“In the past, before the Good Food for All campaign, there were two problems,” said Haight. “IFM had to rely on random amounts and random occurrences of produce. They could never rely on a solid amount. And as a small farm, we couldn’t grow food to donate because it would undermine us economically. The solution was to raise IFM money specifically earmarked for fresh produce. Each year, if we know by February how much our budget will be, we can plant our crops accordingly.”
Haight added that the Good Food for All campaign is now expanding beyond Riverhill — he and IFM staff have begun reaching out to other regional farms and food producers in the hopes they, too, can help raise funds to invest in crops that go directly to feed the hungry. Currently a fundraiser is underway, where IFM will match donations up to $15,000, which could mean a significant boost of $30,000 to the program. Additionally, the larger the program grows, the more likely it will attract outside grants and funding.
“Good Food For All is a win-win-win for us all,” said IFM’s executive director Phil Alonso. “It’s a win for the clients, a win for local food producers because it increases their business, and a win for keeping our food supplies local.”
Last year, The Food Policy Council of Nevada County launched the goal of having at least 20% of all food provided by food pantries, restaurants and independent grocery stores to be purchased from local food producers by the year 2025. Not only would that be an economic boost to local farms, it would reduce the carbon footprint from trucking in food from afar and minimize the potential for shortages due to breaks in the food chain nationally. Good Food for All ties in with all of this nicely, explained Alonso.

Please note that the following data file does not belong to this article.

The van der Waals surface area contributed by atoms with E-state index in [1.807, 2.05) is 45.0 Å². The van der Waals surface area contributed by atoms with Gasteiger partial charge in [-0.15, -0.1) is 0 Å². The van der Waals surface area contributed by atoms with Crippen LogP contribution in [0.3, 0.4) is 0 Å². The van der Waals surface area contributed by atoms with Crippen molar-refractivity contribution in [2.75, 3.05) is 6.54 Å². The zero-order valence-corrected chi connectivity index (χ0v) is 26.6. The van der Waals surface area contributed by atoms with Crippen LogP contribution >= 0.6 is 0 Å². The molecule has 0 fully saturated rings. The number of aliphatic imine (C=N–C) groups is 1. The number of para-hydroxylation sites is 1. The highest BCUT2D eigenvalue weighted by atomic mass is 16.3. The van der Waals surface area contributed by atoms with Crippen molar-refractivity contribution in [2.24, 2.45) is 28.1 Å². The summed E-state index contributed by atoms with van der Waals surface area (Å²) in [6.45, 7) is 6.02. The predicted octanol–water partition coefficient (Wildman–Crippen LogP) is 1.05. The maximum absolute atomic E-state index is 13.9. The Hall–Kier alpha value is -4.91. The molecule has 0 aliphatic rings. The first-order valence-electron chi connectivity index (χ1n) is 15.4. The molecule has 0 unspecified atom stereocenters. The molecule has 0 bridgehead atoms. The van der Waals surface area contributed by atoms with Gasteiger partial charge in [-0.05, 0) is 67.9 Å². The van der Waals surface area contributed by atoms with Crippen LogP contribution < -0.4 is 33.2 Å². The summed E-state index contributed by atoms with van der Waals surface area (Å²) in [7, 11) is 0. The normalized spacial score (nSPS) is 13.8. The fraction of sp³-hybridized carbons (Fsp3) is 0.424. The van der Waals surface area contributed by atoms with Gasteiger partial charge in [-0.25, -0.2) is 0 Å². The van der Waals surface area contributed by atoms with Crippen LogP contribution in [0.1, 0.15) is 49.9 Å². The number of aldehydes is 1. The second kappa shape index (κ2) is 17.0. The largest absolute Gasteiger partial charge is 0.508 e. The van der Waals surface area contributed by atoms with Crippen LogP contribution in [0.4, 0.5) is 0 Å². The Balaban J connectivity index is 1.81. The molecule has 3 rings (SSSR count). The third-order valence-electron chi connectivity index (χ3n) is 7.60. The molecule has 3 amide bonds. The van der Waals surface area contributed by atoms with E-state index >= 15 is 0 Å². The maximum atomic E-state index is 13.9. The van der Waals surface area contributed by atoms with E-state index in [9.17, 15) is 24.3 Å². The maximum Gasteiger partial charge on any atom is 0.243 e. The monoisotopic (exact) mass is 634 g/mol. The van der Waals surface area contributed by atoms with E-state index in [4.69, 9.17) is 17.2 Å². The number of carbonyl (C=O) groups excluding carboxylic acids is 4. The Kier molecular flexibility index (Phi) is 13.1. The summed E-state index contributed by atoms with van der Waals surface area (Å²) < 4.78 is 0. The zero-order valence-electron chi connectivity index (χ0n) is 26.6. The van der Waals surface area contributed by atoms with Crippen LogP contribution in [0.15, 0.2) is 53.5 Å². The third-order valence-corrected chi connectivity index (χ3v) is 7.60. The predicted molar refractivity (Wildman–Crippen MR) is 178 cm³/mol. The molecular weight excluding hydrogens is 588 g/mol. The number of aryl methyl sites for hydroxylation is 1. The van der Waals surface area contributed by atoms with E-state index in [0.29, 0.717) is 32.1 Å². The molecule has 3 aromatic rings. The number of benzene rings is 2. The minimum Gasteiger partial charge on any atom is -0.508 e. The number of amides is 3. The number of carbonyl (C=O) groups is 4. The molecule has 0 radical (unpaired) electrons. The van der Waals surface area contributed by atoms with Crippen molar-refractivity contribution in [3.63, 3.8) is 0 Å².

Over the years, the volume of food that IFM has given to hungry Nevada County families is staggering. From 2012 to the present, there has been a total of 200,541 family visits and 490,244 individuals. Within the first 10 months of 2020, IFM had given out nearly 28% more bags of food (105,307) than in 2019. One clear cause of this dramatic rise in demand has been COVID-19.
Researchers at Northwestern University estimate that food insecurity nationwide has more than doubled as a result of COVID-19, now impacting as many as 23% of households this year, a majority of which include children. Sadly, these numbers are not likely to drop soon.
While Haight is now technically retired from Riverhill Farm, he says his quest to raise funds for Good Food for All will continue. Beginning in January, farmers Kyle and Melanie Burns will take over the daily operations at Riverhill.
“To me, the ideal is that every member of the community does something to help someone else to make up for shortfalls,” said Haight. “As someone who has grown food, it makes sense that one of my goals would be to make organically grown produce more widely available. This is part of our commitment to making our community stronger, more resilient, and more equitable.”
“I tear up when I see how happy a mother is when she sees fresh fruits and veggies peeking out of the top of the bag — and this happens hundreds of times a week,” said Alonso. “They simply can’t afford this stuff at the grocery store.”
“When you’re a mother on food stamps like me, you have to shop ahead of time in bulk and it isn’t always practical to buy produce,” said Haines. “My kids are actually excited when they get IFM food — they literally dig to the bottom of the bag, looking for all the produce. It humbles me as a recipient to know the community is rallying around those of us in need. I’m just so grateful.”
To contact Staff Writer Cory Fisher, email her at firstname.lastname@example.org or call 530-477-4203.